Bargaining in public : resolve and publicity in international crises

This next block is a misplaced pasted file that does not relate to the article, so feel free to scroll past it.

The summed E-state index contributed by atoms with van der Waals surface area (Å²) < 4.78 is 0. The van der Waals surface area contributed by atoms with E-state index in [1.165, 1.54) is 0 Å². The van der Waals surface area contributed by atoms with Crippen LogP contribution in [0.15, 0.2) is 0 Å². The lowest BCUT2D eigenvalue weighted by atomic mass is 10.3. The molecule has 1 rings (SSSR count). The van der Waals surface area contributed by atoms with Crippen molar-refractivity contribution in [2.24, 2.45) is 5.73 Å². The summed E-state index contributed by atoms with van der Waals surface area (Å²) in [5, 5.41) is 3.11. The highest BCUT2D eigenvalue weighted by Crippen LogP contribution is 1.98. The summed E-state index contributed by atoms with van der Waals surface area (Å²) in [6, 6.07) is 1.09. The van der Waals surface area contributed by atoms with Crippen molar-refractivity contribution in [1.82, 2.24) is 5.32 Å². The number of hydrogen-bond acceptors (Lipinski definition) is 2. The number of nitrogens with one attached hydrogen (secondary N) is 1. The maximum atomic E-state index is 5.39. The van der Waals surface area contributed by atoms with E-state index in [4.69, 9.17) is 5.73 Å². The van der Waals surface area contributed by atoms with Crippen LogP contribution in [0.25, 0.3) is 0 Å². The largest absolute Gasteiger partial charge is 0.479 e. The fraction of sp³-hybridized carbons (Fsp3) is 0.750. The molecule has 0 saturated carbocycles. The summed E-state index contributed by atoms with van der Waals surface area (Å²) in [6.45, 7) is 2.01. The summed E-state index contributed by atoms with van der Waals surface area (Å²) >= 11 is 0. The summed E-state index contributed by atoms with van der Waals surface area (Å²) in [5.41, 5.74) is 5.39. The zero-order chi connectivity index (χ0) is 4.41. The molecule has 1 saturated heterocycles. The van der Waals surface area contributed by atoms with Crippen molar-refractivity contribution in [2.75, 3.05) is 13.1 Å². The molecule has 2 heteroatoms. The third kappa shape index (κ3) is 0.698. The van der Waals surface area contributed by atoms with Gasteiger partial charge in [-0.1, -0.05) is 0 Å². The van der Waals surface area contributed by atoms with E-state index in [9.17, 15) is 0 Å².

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How actors credibly signal resolve has been an enduring question for both scholars and policy makers. The existing literature disagrees on the effects of public threats on signaling resolve and the effects of political constraints on crisis outcomes. This dissertation examines how leaders use public threats to signal resolve from two new perspectives. First, citizens are concerned both about national prestige and about crisis outcomes, the latter of which are shaped by their resolve. Second, leaders adjust their vulnerability to political punishment by controlling the publicity of their threats. By locating resolve in the public and allowing leaders to choose the level of publicity during a crisis, the dissertation offers an integrated framework to understand the apparently disparate strategies of leaders under different levels of political accountability. Moderately accountable leaders increase the level of publicity to signal the public's resolve, whereas highly accountable leaders lower publicity to signal the public's resolve. I also identify the conditional effects of political accountability on the risks of war with statistical support. Finally, assuming that leaders know their citizens' resolve no better than foreign targets, I find that dovish citizens may pretend to be supportive of war if leaders tend to increase publicity in any crisis. This project reconciles the conventional audience costs theory and its critics. It specifies the linkage between a leader's choice of publicity and signaling resolve. It also suggests that political accountability may produce perverse outcomes costly to the public. Finally, I discuss the implication of this project to U.S. foreign policy and mass mobilization in international crisis.